Marlborough Express

Computer-illiterate actor turned himself into an Instagram star during lockdown


Leslie Jordan stepped on to the stage of London’s Apollo Theatre in 2011 and powered his way through a story of gay confusion and redemption­through-showbiz with dazzling physical comedy and impression­s, not least of himself at his most absurd. ‘‘I am a high-school cheerleade­r stuck in a 55-year-old’s body: cut me open and Hannah Montana would jump out,’’ he told his audience.

It was for his role in the sitcom Will & Grace that the diminutive Jordan, who stood only 4ft 11in (1.5 metres), was best known. He played the sassy socialite Beverley Leslie, a camp-but-closeted southern Republican who shares an apartment in New

York with a straight interior designer and often walks on screen unexpected­ly with the line: ‘‘Well, well, well.’’ One recurring theme was his spiky friendship with Megan Mullally’s boozy Karen Walker, once greeting her with the line: ‘‘I thought I smelt gin and regret.’’ In 2006 he won an Emmy award for his role.

During the Covid-19 pandemic the computer-illiterate Jordan, who has died aged 67, found a new audience with a series of entertaini­ng videos that he posted twice a day on Instagram. Holding his phone inches from his face, he shared candid and hilarious memories of his southern upbringing, tales from Hollywood and anything else that popped into his head. It started as a way of relieving the boredom of lockdown. ‘‘I had a little B&B, but I was in Chattanoog­a [Tennessee],’’ he said. ‘‘There’s not a lot to do. So I started posting funny things.’’

There were videos of him twirling batons for exercise, singing and even eating breakfast while apparently watching pornograph­y, all of which brought him 5.8 million followers. He was perplexed by such numbers. ‘‘Who are these people?’’ he asked during a Washington Post interview in 2020.

‘‘I had no idea. It’s all of a sudden becoming popular, and how is this happening?’’

Leslie Allen Jordan was born in Memphis, Tennessee, the son of Allen Jordan, an army officer who died in a plane crash when Leslie was 11, and his wife, Peggy (nee Griffin), who loved horses; he had identical twin sisters who were 22 months his junior. He claimed to have known from an early age that he was gay. ‘‘I fell out of the womb and landed in my mother’s high heels,’’ he said, adding that he had been ‘‘on the prance ever since’’.

He was raised in Chattanoog­a in a family of Southern Baptists. ‘‘I so wanted to be a good Christian, I really did,’’ he told The Guardian. ‘‘I wanted to follow the teachings of Christ to the best of my ability, and I tried, but then the whole gay thing starts happening. At the age of 17, I turned my back on religion.’’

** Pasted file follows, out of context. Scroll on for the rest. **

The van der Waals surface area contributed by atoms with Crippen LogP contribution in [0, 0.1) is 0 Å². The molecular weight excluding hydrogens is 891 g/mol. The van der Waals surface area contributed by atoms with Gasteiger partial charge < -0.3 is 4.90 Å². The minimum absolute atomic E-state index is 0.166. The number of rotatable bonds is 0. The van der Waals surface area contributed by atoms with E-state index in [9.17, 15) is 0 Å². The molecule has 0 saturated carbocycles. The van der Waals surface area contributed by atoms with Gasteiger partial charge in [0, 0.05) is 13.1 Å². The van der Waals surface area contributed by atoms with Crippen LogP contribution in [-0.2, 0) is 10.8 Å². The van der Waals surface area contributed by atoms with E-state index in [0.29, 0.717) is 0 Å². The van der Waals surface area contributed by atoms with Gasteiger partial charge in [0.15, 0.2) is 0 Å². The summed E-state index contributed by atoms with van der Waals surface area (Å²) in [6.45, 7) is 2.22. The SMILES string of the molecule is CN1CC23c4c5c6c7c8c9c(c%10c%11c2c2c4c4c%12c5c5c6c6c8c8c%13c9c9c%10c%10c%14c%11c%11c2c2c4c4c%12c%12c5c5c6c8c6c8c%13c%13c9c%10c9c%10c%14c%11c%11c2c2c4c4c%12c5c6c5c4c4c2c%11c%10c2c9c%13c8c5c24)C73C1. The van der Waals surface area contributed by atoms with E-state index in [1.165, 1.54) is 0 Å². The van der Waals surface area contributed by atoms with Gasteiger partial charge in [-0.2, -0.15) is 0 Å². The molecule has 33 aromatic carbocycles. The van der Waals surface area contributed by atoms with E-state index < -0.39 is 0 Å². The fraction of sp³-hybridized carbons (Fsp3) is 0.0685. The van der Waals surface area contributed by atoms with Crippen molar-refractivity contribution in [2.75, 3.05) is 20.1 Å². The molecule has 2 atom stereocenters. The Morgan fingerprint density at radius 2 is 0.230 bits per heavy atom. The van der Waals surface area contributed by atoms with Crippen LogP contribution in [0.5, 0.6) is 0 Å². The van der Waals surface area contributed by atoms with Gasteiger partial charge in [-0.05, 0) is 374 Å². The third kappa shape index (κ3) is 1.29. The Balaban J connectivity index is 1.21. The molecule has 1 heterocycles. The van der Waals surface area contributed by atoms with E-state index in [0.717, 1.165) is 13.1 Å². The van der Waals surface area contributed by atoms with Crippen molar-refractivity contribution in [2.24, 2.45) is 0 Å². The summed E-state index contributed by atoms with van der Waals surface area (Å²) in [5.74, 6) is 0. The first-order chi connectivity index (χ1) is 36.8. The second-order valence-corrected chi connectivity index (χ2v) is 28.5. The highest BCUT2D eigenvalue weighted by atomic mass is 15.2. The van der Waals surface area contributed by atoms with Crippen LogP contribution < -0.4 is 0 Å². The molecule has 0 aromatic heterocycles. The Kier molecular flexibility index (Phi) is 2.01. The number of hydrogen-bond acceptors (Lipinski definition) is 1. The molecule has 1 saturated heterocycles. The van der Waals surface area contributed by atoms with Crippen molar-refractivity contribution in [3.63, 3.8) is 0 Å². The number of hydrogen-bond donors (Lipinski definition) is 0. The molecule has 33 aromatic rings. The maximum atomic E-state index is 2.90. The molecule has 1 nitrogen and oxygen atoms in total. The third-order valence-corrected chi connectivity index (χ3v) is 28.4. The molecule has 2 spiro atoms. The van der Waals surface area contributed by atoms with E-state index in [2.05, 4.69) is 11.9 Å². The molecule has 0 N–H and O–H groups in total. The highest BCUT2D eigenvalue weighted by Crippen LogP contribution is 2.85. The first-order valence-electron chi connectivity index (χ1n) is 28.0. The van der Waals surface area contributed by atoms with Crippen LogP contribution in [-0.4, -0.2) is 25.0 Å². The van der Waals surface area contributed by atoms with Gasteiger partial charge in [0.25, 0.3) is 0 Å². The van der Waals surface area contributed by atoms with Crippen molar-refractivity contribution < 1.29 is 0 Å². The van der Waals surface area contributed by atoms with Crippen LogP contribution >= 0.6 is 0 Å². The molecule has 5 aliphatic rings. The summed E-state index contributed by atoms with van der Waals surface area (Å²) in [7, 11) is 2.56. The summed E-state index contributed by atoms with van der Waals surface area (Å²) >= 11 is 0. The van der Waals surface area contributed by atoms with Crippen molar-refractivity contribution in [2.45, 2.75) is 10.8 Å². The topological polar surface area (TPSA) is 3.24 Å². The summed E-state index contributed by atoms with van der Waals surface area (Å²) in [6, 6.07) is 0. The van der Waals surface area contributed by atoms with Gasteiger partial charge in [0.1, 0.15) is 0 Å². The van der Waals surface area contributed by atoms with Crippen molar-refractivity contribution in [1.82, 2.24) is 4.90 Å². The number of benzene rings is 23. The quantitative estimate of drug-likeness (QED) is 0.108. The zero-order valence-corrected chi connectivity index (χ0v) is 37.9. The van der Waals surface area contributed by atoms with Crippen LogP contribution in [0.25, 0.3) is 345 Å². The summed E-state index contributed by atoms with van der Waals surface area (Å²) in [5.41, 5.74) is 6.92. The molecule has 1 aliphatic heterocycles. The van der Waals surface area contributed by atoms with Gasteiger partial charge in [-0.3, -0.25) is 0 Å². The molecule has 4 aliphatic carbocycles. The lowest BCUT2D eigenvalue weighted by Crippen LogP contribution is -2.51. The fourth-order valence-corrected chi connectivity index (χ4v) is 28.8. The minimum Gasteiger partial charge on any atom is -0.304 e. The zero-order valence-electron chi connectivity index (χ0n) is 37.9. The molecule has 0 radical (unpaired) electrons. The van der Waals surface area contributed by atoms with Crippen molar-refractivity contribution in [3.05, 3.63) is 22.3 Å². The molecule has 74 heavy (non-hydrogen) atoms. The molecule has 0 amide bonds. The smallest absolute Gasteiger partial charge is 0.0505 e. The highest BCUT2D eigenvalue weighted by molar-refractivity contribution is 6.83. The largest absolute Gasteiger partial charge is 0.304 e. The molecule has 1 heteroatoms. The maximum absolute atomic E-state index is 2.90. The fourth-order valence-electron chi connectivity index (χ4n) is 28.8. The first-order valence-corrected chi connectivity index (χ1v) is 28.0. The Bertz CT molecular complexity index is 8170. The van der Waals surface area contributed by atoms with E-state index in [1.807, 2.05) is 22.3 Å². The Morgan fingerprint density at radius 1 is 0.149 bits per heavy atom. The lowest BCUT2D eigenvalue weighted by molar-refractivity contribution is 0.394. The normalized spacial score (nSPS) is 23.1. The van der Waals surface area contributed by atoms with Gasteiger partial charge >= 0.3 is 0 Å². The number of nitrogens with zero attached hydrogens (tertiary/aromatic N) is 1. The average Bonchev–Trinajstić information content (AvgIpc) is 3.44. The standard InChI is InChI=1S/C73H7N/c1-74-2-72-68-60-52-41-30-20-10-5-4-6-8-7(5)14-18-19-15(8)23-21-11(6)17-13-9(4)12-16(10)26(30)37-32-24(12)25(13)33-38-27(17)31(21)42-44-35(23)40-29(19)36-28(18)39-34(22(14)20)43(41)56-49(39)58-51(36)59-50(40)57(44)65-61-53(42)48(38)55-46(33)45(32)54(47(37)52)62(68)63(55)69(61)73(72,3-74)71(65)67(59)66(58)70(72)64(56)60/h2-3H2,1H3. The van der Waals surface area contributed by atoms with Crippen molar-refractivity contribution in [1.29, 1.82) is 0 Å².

His father, concerned that Leslie only played with girls, sent him to a summer camp. At parents’ day, the organisers handed out ribbons. ‘‘So here’s one for the best archer, here’s for the best horseback rider, here’s for the best swim person and I didn’t win anything,’’ he told The New York Times. ‘‘And my mother said my dad was just sinking lower and said, ‘I have scarred this child for life.’ And then they came out with the trophy and said, ‘This is for the best all-around camper. We have this kid who wasn’t actually the best at anything, but boy, he sure did make us laugh.’ And I won best all-around camper.’’

He moved to Atlanta to work with horses with Horatio Luro, the Argentinia­n trainer, ‘‘toying with the idea that maybe I could be a jockey’’. But in his mid-20s he decided to resume his education. ‘‘I had $1200 that Mother had pinned into my underpants and I had decided New York or LA. And if I was going to starve, I wanted to starve with a tan,’’ he said of his choice of Los Angeles.

While studying journalism and theatre he found an agent and began making television commercial­s. ‘‘People would recognise me. I was the PIP Printing guy. I was the elevator operator to Hamburger Hell for Taco Bell, where you went if you didn’t eat tacos.’’ He also fell into drugs and drink. He was arrested on several occasions, including three times in 1997 for drink-driving, and told of once sharing a cell with Robert Downey Jr. When they both appeared on the Ally Mcbeal show, Downey could not remember where they had met before. ‘‘He said, ‘Didn’t we? Are you?’ and I said, ‘Yep, 152, pod A, cell 13, you was top [bunk], I was bottom.’ ’’

By the early 1990s Jordan was helping with Project Angel Food in Los Angeles, a nonprofitm­aking organisati­on delivering food to people with HIV/AIDS. ‘‘But I wasn’t very good at it,’’ he said. ‘‘I was too talkative. I remember once I showed up and it was just this guy sat in a diaper and it just broke my heart. So I sat with him all afternoon.’’

He appeared in several TV series, including The Fall Guy (1986) and The New Adventures of Superman (1993), and in 2001 landed the role in Will & Grace. He had dozens of character-actor roles on the big screen, including newspaper editor Mr Blackly in The Help (2011). There was also stand-up comedy, which brought him to London in 2011.

His pandemic posts led to a wave of new opportunit­ies including his own gospel album, Company’s Comin’ (2021), singing the hymns of his youth with a range of partners including Dolly Parton, Eddie Vedder and Tanya Tucker. He died in a car accident. – The Times

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